Ekstasis: Displacement of perception and its connection to spatial understanding

Abstract for ACSF10th 2018

<Ekstasis: Displacement of perception and its connection to spatial understanding>

We shall not cease from exploration And the end of all our exploring Will be to arrive where we started And know the place for the first time.

– T. S. Eliot, The Little Gidding –

Ékstasis(ἔκστασις) is known as the Ancient Greek word for ecstasy, meaning “to be or stand outside oneself, a removal to elsewhere”(ek- “out,” and stasis “a stand, or a standoff of forces”). Quoting Karen Armstrong, ekstasis is a “stepping out” from a habitual, self-bound consciousness that enabled man to apprehend a reality that is called “god”. Continuing phenomena around religious pilgrimages show the subtle preservation of such idea in life in order to search for moral or spiritual significance and awakening. It becomes clear that a proper ‘ekstasis’ is in connection to the domain of consciousness, or more accurately saying, a perception that human being is capable of exerting, when the individuality is displaced, leaving one to remain out of any sensorial realm.

In this paper, I would like to put an emphasis on the meaning and a actual working of ‘ekstasis’ on human perception and its bond to spatial understanding. As its definition clearly states, it is an act of dis-placing one’s own individuality and letting a concealed reality come onto the surface. The displacement is in this sense a legitimate tool for one to be engaged in an authentic self, a sacredness within which has been veiled by customs and biases.

Anchoring the notion of ’Ekstasis’ in the idea of displacement leads to the term called “Extrasensory perception”. By looking at the etymology of it, it is a perception that is engaged when one successfully steps out(extra) of sensory-dominated perception. Closing down ordinary modes of perception opens up the extraordinary perception that sees the nature as it is.

The research on the kinesiological response from bodily muscles shows the associative evidence whether this extrasensory perception is palpable. As the well-known psychiatrist and physician, David R. Hawkins says, this body-perception may be a form of communal consciousness, spiritus mundi or a database of consciousness. A body knows what is good and bad at a level outside of a current consciousness and is able to signal its knowledge through a simple muscle strength or movement. A practice called “dowsing” is based on the same mechanism of such “already in- built” system of knowing through a body. The historical evidence of its application in wide fields of exploration shows its distinctive usefulness when finding out something out of a rational consciousness.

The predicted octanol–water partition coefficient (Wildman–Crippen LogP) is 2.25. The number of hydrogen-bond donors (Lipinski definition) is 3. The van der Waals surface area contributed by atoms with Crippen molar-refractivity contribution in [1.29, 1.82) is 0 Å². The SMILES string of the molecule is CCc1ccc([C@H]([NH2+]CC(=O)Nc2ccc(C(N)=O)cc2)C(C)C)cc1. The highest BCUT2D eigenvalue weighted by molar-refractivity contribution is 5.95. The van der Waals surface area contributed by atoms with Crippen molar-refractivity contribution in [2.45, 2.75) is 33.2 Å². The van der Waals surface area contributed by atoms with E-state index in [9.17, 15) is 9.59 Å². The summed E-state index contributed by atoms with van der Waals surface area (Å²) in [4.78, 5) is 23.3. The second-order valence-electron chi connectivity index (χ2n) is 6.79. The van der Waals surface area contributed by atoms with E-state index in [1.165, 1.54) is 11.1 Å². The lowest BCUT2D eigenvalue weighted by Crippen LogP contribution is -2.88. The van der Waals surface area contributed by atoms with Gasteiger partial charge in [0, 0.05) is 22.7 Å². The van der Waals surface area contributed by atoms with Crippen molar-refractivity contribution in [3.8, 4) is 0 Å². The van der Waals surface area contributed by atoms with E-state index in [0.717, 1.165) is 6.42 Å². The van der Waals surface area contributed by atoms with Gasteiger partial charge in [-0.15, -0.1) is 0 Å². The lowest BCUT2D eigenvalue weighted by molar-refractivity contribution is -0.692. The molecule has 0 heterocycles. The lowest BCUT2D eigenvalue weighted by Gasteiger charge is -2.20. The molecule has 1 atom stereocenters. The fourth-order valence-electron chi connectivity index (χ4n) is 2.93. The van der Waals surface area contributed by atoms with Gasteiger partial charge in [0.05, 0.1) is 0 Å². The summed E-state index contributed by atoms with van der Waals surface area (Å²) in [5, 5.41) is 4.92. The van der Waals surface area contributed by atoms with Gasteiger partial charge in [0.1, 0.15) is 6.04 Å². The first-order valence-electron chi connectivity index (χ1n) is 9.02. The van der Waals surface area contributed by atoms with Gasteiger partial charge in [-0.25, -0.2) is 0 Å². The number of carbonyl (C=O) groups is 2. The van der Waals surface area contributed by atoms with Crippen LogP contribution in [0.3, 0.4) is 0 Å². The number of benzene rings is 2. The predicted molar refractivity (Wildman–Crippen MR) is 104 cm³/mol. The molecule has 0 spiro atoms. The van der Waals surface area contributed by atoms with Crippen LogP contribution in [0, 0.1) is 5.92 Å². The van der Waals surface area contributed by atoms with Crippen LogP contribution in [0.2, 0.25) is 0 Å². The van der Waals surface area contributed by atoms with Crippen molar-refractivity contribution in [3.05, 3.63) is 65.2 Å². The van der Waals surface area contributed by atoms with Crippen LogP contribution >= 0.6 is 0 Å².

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What the extrasensory perception geared by body signals can reveal in nature is quite remarkable. The invisible realm becomes visible(measurable). The myth turns into the real. The mysterious settings of ancients architecture suddenly emerge as the clear-cut case of inevitables. Mounds, cairns, dolmens, stone circles, temples, and churches are revealed to be in proper resonance with the effective forces at play. Whether it is ‘earth magnetic field’, ‘spirit lines’, ‘dragon currents’, ‘song paths’ and ‘astronomical alignments’ or not, what is more important is to see the authentic picture of space before culturally biased naming and be genuine about the facts. This is what the understanding of a concept ‘architecture’ in ancient Greek meant, a mode of disclosive looking into the origin or the root of all-that-is.

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Proper displacement leads to proper perception which then bears proper architecture. It is about making oneself ‘extra’, taking a spiritual journey as a pilgrim to tabular rasa where one would find the essence, a sacred picture of man’s relation to the universe by becoming a true architect.

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